The major barrier to cure HIV infection is the early generation and extended survival of HIV reservoirs in the circulation and tissues. Currently, the techniques used to detect and quantify HIV reservoirs are mostly based on blood-based assays; however, it has become evident that viral reservoirs remain in tissues. Our study describes a novel multi-component imaging method (HIV DNA, mRNA, and viral proteins in the same assay) to identify, quantify, and characterize viral reservoirs in tissues and blood products obtained from HIV-infected individuals even when systemic replication is undetectable. In the human brains of HIV-infected individuals under ART, we identified that microglia/macrophages and a small population of astrocytes are the main cells with integrated HIV DNA. Only half of the cells with integrated HIV DNA expressed viral mRNA, and one-third expressed viral proteins. Surprisingly, we identified residual HIV-p24, gp120, nef, vpr, and tat protein expression and accumulation in uninfected cells around HIV-infected cells suggesting local synthesis, secretion, and bystander uptake. In conclusion, our data show that ART reduces the size of the brain’s HIV reservoirs; however, local/chronic viral protein secretion still occurs, indicating that the brain is still a major anatomical target to cure HIV infection.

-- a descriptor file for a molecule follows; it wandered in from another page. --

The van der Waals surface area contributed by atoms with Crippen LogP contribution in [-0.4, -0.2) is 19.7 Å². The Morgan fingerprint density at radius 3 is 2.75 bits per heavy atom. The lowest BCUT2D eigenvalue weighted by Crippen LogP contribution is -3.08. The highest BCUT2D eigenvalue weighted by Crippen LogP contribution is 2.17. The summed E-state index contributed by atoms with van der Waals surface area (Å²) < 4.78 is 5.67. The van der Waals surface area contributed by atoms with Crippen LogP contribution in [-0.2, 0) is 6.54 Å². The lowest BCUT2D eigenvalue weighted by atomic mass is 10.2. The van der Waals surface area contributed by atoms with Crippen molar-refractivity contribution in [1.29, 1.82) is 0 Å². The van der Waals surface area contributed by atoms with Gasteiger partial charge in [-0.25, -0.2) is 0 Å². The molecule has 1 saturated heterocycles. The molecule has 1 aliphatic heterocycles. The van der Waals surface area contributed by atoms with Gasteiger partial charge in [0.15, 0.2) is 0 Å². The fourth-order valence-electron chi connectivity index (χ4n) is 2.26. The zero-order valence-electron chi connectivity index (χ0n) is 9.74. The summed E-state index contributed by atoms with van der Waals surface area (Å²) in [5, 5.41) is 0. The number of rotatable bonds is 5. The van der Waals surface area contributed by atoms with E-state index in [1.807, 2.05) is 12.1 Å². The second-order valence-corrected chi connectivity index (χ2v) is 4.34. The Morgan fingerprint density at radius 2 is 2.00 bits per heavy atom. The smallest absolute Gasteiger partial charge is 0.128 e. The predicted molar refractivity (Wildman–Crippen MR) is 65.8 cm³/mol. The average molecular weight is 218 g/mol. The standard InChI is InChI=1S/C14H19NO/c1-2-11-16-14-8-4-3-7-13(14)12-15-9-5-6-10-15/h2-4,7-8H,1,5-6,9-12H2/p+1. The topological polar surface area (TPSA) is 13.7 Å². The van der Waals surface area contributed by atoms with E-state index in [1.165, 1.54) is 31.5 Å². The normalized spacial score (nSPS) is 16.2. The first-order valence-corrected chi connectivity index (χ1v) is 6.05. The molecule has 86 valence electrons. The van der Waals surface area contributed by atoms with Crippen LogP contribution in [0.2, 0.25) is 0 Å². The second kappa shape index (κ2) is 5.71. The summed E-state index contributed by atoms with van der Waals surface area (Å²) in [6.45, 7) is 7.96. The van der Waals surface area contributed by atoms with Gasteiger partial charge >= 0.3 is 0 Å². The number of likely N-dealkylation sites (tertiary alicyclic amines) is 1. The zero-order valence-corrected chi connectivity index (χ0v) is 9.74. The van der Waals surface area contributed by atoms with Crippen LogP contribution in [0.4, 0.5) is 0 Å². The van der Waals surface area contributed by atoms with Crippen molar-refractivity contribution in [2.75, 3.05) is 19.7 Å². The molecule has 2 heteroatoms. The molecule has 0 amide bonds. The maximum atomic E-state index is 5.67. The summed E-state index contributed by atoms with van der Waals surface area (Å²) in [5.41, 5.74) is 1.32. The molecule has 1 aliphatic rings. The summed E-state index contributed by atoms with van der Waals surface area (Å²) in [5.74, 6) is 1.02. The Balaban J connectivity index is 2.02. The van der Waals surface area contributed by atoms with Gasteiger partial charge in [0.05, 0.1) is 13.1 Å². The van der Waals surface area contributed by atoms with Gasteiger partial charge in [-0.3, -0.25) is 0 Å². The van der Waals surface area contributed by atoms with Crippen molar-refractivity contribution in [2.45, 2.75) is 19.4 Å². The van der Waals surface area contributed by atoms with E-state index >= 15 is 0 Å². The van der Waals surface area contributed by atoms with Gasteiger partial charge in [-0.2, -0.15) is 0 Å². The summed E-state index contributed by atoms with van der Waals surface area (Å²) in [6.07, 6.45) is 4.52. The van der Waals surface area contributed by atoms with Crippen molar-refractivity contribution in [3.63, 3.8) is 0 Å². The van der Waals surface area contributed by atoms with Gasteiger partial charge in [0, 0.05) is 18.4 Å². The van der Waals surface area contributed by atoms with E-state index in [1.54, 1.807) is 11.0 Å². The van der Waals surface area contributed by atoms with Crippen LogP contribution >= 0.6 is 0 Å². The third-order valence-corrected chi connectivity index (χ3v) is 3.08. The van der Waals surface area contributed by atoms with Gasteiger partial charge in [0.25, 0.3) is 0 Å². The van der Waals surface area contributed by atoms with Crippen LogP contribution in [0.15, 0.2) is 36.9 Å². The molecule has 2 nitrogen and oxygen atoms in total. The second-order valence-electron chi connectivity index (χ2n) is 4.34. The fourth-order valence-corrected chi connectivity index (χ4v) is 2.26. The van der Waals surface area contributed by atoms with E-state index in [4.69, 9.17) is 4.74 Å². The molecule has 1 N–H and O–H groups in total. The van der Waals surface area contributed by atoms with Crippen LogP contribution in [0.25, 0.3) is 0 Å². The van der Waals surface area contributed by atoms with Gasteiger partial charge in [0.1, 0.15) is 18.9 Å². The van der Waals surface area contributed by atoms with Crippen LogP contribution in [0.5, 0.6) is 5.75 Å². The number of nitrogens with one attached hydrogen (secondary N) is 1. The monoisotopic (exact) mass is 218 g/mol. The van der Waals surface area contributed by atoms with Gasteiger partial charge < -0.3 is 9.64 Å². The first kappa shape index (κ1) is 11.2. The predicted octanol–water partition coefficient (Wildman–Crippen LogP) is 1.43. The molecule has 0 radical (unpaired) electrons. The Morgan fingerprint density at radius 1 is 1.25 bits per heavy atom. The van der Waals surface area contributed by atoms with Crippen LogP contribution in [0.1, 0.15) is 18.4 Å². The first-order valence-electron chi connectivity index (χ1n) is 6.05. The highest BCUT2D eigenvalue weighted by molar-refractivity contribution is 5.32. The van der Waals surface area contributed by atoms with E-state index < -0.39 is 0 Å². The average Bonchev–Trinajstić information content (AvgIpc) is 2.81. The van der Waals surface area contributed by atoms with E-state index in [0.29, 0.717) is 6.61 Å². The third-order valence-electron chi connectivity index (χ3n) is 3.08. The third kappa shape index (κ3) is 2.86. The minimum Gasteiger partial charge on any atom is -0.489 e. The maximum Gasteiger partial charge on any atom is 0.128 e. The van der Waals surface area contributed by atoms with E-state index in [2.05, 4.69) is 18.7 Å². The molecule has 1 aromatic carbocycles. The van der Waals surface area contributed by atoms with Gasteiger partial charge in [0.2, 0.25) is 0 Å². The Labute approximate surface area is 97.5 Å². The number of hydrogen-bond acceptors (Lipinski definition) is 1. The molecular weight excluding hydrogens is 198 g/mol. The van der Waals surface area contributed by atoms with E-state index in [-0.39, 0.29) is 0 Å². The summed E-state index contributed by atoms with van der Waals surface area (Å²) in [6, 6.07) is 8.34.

ASJC Scopus subject areas
- General Biochemistry, Genetics and Molecular Biology